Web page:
With the force of the GlobalGiving community behind them, villagers in northern Cambodia are clearing dangerous land mines. Learn more about what your support means to three Cambodians: Leas, Jay, and Touch.
Her mother died when she was young, and her father lost his leg to a land mine during the Cambodian Civil War in the early 90s.
Leas, 20, is the oldest child in her family and is also the sole breadwinner. Every day, as Leas works in the minefield, her father brings her lunch. He is very proud of his daughter.
Leas, right, with her father. Children, left, collect mushrooms from a mine-cleared field.
People who lived in mine-affected villages are proud of Leas’ work, too. One mom, Jay, told The HALO Trust about her tragedy and her hopes for the future:
“Last year, my little sister and two of my sons went off to pick vegetables, and my sister trod on a mine. Our boys were walking close behind her, and they were both hurt badly, too. We knew it was a mined area, but we thought there would be a lot of vegetables to pick because no one ever goes there—and we told the kids to be careful and walk close behind my sister. We took my sister and our sons to a free hospital in Thailand for treatment, but my sister lost her leg anyway and both of our sons had deep cuts from the shrapnel all over their bodies. Still, they were lucky. We can’t wait for HALO to finish working here so nobody else gets hurt.“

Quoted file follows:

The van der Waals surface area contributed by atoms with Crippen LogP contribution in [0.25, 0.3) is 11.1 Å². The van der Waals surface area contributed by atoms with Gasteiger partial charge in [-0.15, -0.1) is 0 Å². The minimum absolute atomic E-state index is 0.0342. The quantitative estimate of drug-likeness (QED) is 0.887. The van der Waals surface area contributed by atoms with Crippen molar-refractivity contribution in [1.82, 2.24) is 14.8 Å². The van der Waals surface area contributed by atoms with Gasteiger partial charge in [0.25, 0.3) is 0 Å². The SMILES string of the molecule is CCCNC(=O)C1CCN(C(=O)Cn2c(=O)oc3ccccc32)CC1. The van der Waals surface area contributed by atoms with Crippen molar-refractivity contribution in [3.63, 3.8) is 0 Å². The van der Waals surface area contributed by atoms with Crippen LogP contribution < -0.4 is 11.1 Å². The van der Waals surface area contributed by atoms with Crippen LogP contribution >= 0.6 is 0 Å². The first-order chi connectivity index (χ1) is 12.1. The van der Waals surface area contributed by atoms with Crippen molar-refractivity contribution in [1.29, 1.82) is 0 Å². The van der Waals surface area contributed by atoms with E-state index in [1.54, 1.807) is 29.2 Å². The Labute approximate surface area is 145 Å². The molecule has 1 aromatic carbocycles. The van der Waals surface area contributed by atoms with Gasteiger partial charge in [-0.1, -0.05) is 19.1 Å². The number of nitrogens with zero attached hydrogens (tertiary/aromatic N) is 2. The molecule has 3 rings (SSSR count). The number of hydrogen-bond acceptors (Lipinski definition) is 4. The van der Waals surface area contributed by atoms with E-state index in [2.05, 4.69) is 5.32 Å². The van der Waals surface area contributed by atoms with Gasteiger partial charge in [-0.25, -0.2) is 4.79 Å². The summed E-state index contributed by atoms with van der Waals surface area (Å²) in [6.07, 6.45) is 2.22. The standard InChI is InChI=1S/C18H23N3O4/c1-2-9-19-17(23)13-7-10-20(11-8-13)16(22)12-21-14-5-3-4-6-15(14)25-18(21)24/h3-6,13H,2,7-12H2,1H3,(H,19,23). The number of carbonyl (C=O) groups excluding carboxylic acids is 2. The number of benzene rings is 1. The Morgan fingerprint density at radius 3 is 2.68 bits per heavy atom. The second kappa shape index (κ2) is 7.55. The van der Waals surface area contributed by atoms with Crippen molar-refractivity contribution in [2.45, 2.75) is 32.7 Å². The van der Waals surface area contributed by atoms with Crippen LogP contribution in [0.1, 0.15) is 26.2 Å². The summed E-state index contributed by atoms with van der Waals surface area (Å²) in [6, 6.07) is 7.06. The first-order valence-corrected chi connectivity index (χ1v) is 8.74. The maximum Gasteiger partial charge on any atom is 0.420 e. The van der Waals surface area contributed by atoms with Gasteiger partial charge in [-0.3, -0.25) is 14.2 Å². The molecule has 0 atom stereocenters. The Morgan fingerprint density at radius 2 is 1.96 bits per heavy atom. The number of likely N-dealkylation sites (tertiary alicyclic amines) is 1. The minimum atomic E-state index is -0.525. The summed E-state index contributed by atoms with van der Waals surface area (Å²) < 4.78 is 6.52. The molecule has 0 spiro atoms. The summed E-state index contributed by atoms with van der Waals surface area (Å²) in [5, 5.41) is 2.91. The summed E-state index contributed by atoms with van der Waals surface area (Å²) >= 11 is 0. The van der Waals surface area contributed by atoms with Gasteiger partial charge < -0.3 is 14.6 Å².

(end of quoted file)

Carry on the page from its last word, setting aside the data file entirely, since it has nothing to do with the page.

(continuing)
De-mining is now complete in one man’s village. The man, named Touch, lives in a village in northern Cambodia:
“I am very happy here. I am not afraid at all as there are no more mines to be destroyed where I live,” he said.
The HALO Trust turned to GlobalGiving to raise money to recruit and train de-miners like Leas. The nonprofit met its crowdfunding goal of $25,000 thanks to supporters like you! For more inspiring stories about your impact, sign up for the GlobalGiving e-newsletter.
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